ZipD dephosphorylation upon calcium stress is not mediated by calcineurin

Translocation of ZipD:GFP to the nucleus upon exposure to high calcium or caspofungin concentrations is calcineurin-dependent [32]. It is unknown if ZipD is directly dephosphorylated by calcineurin. We exposed ZipD:3xHA strain to 50 to 200 mM CaCl2 but surprisingly we always observed protein degradation under these conditions. However, we were able to extract intact proteins when Zip:3xHA cultures were exposed to 10 mM CaCl2. Mass spectrometry analysis of immunoprecipitated ZipD:3xHA (S3 Fig) revealed a 25% decrease in the ZipD total protein when exposed to calcium stress (Fig 6A). Three putative phosphorylated peptides were identified at the ZipD N-terminal region (MASRKPSASILVPR) (Fig 6A and 6B). The identified KPSASILVPR ZipD peptide showed a similar concentration to the total ZipD protein. However, the concentration of the KPSASILVPR and MASRKPSASILVPR ZipD peptides decreased when exposed to calcium stress (Fig 6A). The serine residues were predicted to be phosphorylated by PKC (Protein kinase C), PKA (Protein kinase A), PKG (cGMP-dependent protein kinase), or RSK (Ribosomal S6 kinase) by NetPhos 3.1 (http://www.cbs.dtu.dk/services/NetPhos/) (Fig 6B).

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Fig 6. A. fumigatus ZipD:3xHA is dephosphorylated upon calcium stress but not by calcineurin.

(A) The ZipD amino acid sequence. The underlined peptide shows the serine residues (in red) that were identified as phosphorylated. NetPhos 3.1 (http://www.cbs.dtu.dk/services/NetPhos/) predicted the serine residues to be phosphorylated by PKC (Protein kinase C), PKA (Protein kinase A), PKG (cGMP-dependent protein kinase), and RSK (Ribosomal S6 kinase). (B) Relative abundance of the identified phosphopeptides. (C) Immunoblot analysis for immunoprecipated ZipD:3xHA. The A. fumigatus ZipD:3xHA strain was grown for 24 h at 37°C (C = Control) and transferred to either cyclosporin (Cyclo) 9 μg/ml for 1 h, CaCl2 10mM for 15 mins, or caspofungin 2.0 μg/ml for 1 h, or cyclosporin (9 μg/ml) for 1 h followed by 2.0 μg/ml caspofungin for another additional 1 h. Anti-HA antibody directed against the HA epitope was used to detect the ZipD:3xHA. The immunoprecipitated ZipD:3xHA was treated (+) or not (-) with Lambda phosphatase for 1 h at 30°C. A Coomassie Brilliant Blue (CBB)-stained gel is shown as an additional loading control. (D) Immunoprecipated ZipD:3xHA (same experimental design from C) was subjected to two-dimensional gel electrophoresis coupled with Western blotting. Anti-HA antibody directed against the HA epitope was used to detect the ZipD:3xHA. The immunoprecipitated ZipD:3xHA was treated (+) or not (-) with Lambda phosphatase for 1 h at 30°C. (E) Percentage of ZipD:GFP translocated to the nuclei in ZipD:GFP, ZipD:GFP S/A, and ZipD:GFP S/D strains. (F and G) Growth phenotypes of ZipD:GFP, ZipD:GFP S/A, and ZipD:GFP S/D on CaCl2 and caspofungin. The strains were grown for 5 days at 37°C.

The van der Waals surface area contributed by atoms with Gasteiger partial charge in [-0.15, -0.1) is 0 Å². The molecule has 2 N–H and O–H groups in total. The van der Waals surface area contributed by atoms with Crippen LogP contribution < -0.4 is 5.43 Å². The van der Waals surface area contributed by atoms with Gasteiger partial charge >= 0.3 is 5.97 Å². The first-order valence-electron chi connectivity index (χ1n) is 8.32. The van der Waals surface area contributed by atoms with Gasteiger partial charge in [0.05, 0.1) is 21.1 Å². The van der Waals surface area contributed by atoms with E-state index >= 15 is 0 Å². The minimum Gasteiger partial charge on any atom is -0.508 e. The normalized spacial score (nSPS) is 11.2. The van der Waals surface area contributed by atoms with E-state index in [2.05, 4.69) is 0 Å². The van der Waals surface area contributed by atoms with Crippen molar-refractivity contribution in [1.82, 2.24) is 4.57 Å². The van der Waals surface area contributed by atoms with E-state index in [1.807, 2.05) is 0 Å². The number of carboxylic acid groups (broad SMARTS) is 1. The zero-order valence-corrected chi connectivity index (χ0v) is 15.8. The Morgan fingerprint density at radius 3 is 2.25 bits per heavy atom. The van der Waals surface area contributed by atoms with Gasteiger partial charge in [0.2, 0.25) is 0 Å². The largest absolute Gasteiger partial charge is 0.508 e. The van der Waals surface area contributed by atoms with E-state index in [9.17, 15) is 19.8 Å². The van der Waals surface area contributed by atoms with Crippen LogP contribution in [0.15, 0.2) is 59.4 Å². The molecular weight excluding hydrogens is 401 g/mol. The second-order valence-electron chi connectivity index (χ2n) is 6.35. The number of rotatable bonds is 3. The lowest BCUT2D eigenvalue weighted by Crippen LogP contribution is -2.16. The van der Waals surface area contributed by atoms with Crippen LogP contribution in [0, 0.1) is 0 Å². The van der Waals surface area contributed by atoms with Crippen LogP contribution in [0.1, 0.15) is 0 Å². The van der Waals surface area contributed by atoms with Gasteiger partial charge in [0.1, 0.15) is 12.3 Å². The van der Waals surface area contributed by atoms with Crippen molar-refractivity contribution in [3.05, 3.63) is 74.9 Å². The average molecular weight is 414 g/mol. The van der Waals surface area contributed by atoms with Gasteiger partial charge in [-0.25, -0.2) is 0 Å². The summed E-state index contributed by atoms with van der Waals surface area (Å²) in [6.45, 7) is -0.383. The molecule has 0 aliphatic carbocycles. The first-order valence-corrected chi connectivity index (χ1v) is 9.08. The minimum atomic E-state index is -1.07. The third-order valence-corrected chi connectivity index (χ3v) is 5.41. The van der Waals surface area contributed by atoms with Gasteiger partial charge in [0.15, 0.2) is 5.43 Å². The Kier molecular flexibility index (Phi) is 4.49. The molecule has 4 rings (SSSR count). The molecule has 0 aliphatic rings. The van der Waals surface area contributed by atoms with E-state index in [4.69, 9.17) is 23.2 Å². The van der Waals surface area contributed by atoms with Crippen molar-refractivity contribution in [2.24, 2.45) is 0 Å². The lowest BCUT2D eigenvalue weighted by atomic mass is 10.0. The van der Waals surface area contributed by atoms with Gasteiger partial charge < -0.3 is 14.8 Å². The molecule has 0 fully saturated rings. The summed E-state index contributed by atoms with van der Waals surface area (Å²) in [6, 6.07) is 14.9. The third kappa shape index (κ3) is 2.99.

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Immunoprecipitation of a functional ZipD:3xHA, post exposed to different concentrations of calcium or caspofungin, in the presence or absence of the calcineurin inhibitor cyclosporin, suggested that ZipD was not dephosphorylated by calcineurin (Fig 6C). In response to calcium or caspofungin treatments, the molecular weight of the single ZipD:3xHA band did not decrease. A decrease was only apparent when treated with the λ-phosphatase (Fig 6C). Two-dimensional gel electrophoresis coupled with immunolabelling revealed that in the absence of stress, ZipD:3xHA resolved into a heterogeneous population of differentially charged species (Fig 6D). In response to calcium stress, ZipD:3xHA showed less electronegative species (more acidic isoforms), indicating protein dephosphorylation. To determine if calcineurin was important for ZipD:3xHA dephosphosphorylation, mycelia were exposed to either cyclosporin, or cyclosporin plus calcium. In response to cyclosporin plus calcium, ZipD:3xHA showed a less electronegative species (Fig 6D), consistent with calcineurin-independent protein dephosphorylation. These acidic isoforms disappeared when the protein extract was treated with λ-phosphatase, confirming they were phosphorylated isoforms (Fig 6D). Upon calcium stress, there is no physical interaction between CalA (the catalytic subunit of calcineurin) and ZipD:3xHA (S4 Fig).

To determine the effects of ZipD phosphorylations on A. fumigatus stress tolerance, we mutated ZipD on S54, S58, and S60, all three together to alanine (ZipD S/A) or to phosphomimetic aspartate (ZipD S/D; Fig 6E–6G). The ZipD:GFP, ZipD S/A, and ZipD S/D translocate to the nucleus in 9.3, 89.7, and 9.7%, respectively, of all counted hyphal germlings when they are incubated in absence of calcium (Fig 6E). In high concentrations of calcium, ZipD:GFP, ZipD S/A, and ZipD S/D translocate to the nucleus in 100, 91, and 9.3% (Fig 6E). Furthermore, the ZipD S/A strain was more sensitive to calcium and caspofungin stress, while the ZipD S/D strain presented a growth phenotype similar to the wild-type strain (Fig 6F and 6G). Together, these results confirm that ZipD is dephosphorylated upon calcium exposure, but not directly by calcineurin. However, its phosphorylation state determines nuclear translocation upon calcium stress, which is vital for resistance to calcium and caspofungin.